The FOIA Project will soon extend its tracking model to other agencies, starting with a test application applied to U.S. Immigration and Customs Enforcement.
A grant awarded to the Transactional Records Access Clearinghouse (TRAC) at Syracuse University, which hosts the project, by the Ethics and Excellence in Journalism Foundation will fund the development of an app that lets users upload their own documents and track multiple requests in different agencies, according to a post published by Investigative Reporters and Editors:
[TRAC co-director Susan Long told IRE] the goal of tracking FOIA requests is to determine what responses are like in more detail than the annual reports available at FOIA.gov. For instance, a heavily redacted document that offers no new information would be counted as a partial release rather than a denial.
Transactional Records Access Clearinghouse (TRAC)
“We want the transactional data that drives those annual reports,” Long said. “What is the basis for what they are saying no to? Do they sometimes grant fees? Are charges different? Are delays different for different kinds of requests? There are a ton of routine requests, but how long does it take to publish requests of real public interest?”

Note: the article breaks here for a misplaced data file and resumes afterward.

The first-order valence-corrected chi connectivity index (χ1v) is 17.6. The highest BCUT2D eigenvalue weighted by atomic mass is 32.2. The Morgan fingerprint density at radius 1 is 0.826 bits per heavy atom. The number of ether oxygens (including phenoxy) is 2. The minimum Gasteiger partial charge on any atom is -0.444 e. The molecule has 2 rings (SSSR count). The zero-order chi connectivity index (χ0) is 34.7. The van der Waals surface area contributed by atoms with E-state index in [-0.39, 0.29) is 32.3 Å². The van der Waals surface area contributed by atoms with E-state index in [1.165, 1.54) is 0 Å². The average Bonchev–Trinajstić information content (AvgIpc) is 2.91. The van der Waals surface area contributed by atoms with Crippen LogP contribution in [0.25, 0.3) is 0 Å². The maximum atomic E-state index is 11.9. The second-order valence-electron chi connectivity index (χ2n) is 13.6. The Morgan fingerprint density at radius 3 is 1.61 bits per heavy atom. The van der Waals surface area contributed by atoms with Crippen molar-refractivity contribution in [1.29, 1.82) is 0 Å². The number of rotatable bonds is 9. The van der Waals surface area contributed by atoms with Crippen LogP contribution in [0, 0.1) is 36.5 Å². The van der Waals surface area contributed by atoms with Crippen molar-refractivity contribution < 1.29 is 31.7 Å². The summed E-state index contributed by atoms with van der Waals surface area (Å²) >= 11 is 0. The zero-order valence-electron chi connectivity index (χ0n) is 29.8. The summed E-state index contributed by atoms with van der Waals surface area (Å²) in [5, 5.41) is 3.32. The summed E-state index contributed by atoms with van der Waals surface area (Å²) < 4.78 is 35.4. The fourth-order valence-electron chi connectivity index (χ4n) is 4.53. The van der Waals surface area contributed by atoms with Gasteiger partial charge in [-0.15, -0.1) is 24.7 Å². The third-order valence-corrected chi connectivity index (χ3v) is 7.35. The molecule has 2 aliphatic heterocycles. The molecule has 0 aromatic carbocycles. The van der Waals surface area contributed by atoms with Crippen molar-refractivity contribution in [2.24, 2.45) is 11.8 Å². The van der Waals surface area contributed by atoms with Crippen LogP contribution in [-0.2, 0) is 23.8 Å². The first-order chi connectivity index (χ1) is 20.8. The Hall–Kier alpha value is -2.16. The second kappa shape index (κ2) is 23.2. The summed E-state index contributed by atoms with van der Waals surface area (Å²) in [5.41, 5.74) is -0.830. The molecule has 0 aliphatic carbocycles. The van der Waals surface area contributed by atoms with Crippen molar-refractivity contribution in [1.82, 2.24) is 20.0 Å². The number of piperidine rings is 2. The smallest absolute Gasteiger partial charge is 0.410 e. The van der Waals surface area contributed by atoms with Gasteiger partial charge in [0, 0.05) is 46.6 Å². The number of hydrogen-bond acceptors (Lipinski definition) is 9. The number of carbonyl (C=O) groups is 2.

With a grant from the Ethics and Excellence in Journalism Foundation, TRAC has been developing a test application using FOIA logs from U.S. Immigration and Customs Enforcement. Eventually, the app will track a number of agencies, and will rely on user feedback to determine which agencies to include first. The site also offers the ability for users to upload their own documents.
“We’re trying to build not a complaint center, but something that is documented so people can think ‘there is a systematic problem’ and either document it or disprove it.”
The FOIA Project determined at the end of Obama’s first term that his administration fielded more complaints over unfilled FOIA requests than there were in George W. Bush’s second term.